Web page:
Israel can win the battle of ideas, despite press bias and double standards. The only thing that can undermine its winning argument are media that utterly detach themselves from reality.
By: David Brog/The Algemeiner
Unfortunately, we see such detachment from reality more and more. In October 2015, for example, the Los Angeles Times ran the following headline: “6 Palestinian Teens Die Amid Mideast Unrest.” This headline ignored a series of critical facts, including that two of the dead were killed in the act of stabbing innocent Israelis.
The Los Angeles Times also exhibits its detachment from reality when it comes to events much closer to home. On August 21, the newspaper published a story by Teresa Watanabe highlighting a controversial campaign conducted on a number of California campuses. Someone had put up posters calling out BDS activists by name and accusing them of “Jew-hatred.”
Anyone who read the article’s headline and lede would have concluded that the Maccabee Task Force (MTF) and its chairman, Sheldon Adelson, had conducted this campaign. Only those who bothered reading further would have learned that another organization, the David Horowitz Freedom Center, was actually behind the effort.
The Maccabee Task Force had zero connection to this poster campaign. We did not request it. We did not authorize it. We didn’t even like it. And the David Horowitz Freedom Center has since confirmed that our funds were not used to pay for it. Yet in the Los Angeles Times’ alternate reality, this was a Maccabee project through and through.
My best guess is that Watanabe got excited when she learned that the MTF had given a modest grant to the David Horowitz Freedom Center. She thought she had a smoking gun with which to tarnish a pro-Israel organization and its high-profile backer. But a grant to the Horowitz Center doesn’t mean that the MTF funds or even approves of all that it does.
This error wasn’t even the article’s most glaring flaw, however. In describing the general atmosphere on campus, Watanabe once again slipped the bonds of reality. She created the distinct impression that pro-Israel groups are the aggressors and that anti-Israel groups are the innocent victims of that aggression.
The fact is that America’s college campuses are becoming increasingly hostile places for Jewish students in general and for those who support Israel in particular. Anti-Israel activists disrupt pro-Israel events, shout down pro-Israel speakers and chase away the students who come to participate or listen. They pound their fists on the windows of the rooms in which these events take place, while shouting hate-filled epithets. Candidates for student government are asked about their Jewishness as if it were some sort of criminal offense.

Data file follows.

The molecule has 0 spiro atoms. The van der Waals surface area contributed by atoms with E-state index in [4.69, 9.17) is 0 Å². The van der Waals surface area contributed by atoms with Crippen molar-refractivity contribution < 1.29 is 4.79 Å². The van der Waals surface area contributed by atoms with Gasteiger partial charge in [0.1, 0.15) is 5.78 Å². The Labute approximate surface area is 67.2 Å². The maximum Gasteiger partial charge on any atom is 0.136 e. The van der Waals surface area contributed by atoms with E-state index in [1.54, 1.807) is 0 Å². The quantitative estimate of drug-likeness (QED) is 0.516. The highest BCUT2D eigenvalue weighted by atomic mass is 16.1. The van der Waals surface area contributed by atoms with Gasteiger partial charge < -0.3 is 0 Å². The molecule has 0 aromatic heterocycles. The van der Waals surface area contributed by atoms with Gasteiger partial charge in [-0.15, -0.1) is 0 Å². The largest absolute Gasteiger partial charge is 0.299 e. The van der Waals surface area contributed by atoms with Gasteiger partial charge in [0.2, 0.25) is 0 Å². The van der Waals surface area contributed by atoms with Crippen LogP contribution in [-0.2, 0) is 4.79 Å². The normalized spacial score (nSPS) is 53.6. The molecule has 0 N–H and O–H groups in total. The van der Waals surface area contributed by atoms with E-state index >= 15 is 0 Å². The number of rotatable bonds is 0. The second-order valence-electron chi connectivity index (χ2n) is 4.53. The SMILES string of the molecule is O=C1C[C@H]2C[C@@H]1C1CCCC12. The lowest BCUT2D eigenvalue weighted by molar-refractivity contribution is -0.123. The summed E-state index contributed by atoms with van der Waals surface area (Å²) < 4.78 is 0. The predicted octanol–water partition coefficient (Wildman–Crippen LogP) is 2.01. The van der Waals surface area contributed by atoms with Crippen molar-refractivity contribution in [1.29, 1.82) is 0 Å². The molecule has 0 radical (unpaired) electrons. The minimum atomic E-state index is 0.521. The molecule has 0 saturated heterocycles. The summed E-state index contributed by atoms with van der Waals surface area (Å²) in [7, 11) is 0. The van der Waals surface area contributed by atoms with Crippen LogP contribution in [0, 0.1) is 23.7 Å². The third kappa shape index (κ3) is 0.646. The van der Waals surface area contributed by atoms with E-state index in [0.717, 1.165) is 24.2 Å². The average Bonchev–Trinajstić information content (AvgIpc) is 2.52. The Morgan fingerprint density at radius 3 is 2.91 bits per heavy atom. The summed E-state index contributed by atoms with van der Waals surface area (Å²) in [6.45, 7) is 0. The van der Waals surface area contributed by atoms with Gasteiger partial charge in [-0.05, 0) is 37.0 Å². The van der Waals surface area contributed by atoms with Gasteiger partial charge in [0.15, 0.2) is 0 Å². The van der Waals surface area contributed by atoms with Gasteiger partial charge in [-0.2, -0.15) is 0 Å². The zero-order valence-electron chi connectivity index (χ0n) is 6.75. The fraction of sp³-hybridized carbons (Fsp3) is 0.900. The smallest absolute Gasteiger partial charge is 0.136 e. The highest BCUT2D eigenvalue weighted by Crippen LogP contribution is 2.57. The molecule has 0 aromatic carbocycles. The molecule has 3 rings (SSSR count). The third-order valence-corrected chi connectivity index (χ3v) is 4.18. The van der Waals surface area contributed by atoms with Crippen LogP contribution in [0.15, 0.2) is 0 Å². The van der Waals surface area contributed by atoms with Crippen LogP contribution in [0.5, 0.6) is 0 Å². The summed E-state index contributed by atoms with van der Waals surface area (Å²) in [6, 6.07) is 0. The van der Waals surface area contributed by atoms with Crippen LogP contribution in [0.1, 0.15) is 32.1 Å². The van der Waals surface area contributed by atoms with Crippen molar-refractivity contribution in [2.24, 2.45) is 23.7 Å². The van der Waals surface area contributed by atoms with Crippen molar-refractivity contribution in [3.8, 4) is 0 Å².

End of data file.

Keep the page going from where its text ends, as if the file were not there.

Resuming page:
A 2016 study by the AMCHA Initiative found that acts of anti-Semitism on America’s college campuses increased 45 percent during the first half of 2016. AMCHA also found a direct connection between this increased anti-Semitism and anti-Israel activism. According to the study, schools with a chapter of Students for Justice in Palestine (SJP) or similar anti-Israel organizations were seven times more likely to experience incidents in which Jewish students were targeted for harm.
The correlation makes perfect sense. As the State Department has recognized, the demonization and delegitimization of Israel are forms of anti-Semitism. And SJP and other anti-Israel groups constantly cross the line from the legitimate criticism of Israel into such delegitimization and demonization. Should any of us be surprised when anti-Semitic speech generates anti-Semitic actions?
Yet in this day of safe spaces and trigger warnings, the anti-Semitic speech continues unabated and often unchallenged. And a reporter for the Los Angeles Times can write an entire article about SJP members without even mentioning it.
We in the pro-Israel camp must take the high road. We must never allow ourselves to sink to the level of those who attack Israel. They can shout. They can disrupt. They can seek to intimidate. And they can engage in ad hominem attacks. We have to do better. Ultimately, we must exemplify Israel’s virtues as we make Israel’s case. Let’s leave it to Israel’s detractors to manifest the vices of Israel’s enemies.
As we make the case for Israel, we know that the media won’t be friendly or even fair. But we can and must demand certain minimum standards. This includes telling the truth about Israel and the organizations that support her here in the US. And this includes telling the truth about the anti-Israel groups on campus and the rising campus anti-Semitism to which they are connected.
David Brog is the Executive Director of the Maccabee Task Force. This article was originally published by The Times of Israel.
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